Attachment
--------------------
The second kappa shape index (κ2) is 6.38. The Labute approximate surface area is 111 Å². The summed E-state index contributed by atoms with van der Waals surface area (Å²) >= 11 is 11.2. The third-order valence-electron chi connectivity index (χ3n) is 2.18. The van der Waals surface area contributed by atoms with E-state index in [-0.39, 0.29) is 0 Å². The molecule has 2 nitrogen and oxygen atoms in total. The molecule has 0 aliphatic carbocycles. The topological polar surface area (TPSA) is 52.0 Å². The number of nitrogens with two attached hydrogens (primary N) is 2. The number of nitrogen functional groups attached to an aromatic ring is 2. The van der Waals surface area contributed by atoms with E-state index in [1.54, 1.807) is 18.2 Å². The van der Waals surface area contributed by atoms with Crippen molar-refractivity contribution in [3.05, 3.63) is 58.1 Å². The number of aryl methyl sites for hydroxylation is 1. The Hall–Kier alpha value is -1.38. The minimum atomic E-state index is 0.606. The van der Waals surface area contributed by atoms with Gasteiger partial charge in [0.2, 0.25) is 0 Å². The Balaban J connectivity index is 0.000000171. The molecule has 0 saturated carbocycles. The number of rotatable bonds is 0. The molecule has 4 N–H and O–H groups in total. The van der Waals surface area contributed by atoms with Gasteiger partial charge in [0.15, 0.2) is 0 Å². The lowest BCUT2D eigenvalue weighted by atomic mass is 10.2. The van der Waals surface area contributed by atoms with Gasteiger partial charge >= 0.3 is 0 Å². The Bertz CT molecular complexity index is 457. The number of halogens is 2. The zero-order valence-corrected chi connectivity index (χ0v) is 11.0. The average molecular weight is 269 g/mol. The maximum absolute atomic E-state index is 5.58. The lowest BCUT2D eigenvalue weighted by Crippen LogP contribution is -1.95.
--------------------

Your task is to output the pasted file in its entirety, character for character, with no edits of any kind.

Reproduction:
The second kappa shape index (κ2) is 6.38. The Labute approximate surface area is 111 Å². The summed E-state index contributed by atoms with van der Waals surface area (Å²) >= 11 is 11.2. The third-order valence-electron chi connectivity index (χ3n) is 2.18. The van der Waals surface area contributed by atoms with E-state index in [-0.39, 0.29) is 0 Å². The molecule has 2 nitrogen and oxygen atoms in total. The molecule has 0 aliphatic carbocycles. The topological polar surface area (TPSA) is 52.0 Å². The number of nitrogens with two attached hydrogens (primary N) is 2. The number of nitrogen functional groups attached to an aromatic ring is 2. The van der Waals surface area contributed by atoms with E-state index in [1.54, 1.807) is 18.2 Å². The van der Waals surface area contributed by atoms with Crippen molar-refractivity contribution in [3.05, 3.63) is 58.1 Å². The number of aryl methyl sites for hydroxylation is 1. The Hall–Kier alpha value is -1.38. The minimum atomic E-state index is 0.606. The van der Waals surface area contributed by atoms with Gasteiger partial charge in [0.2, 0.25) is 0 Å². The Balaban J connectivity index is 0.000000171. The molecule has 0 saturated carbocycles. The number of rotatable bonds is 0. The molecule has 4 N–H and O–H groups in total. The van der Waals surface area contributed by atoms with Gasteiger partial charge in [0.15, 0.2) is 0 Å². The lowest BCUT2D eigenvalue weighted by atomic mass is 10.2. The van der Waals surface area contributed by atoms with Gasteiger partial charge >= 0.3 is 0 Å². The Bertz CT molecular complexity index is 457. The number of halogens is 2. The zero-order valence-corrected chi connectivity index (χ0v) is 11.0. The average molecular weight is 269 g/mol. The maximum absolute atomic E-state index is 5.58. The lowest BCUT2D eigenvalue weighted by Crippen LogP contribution is -1.95.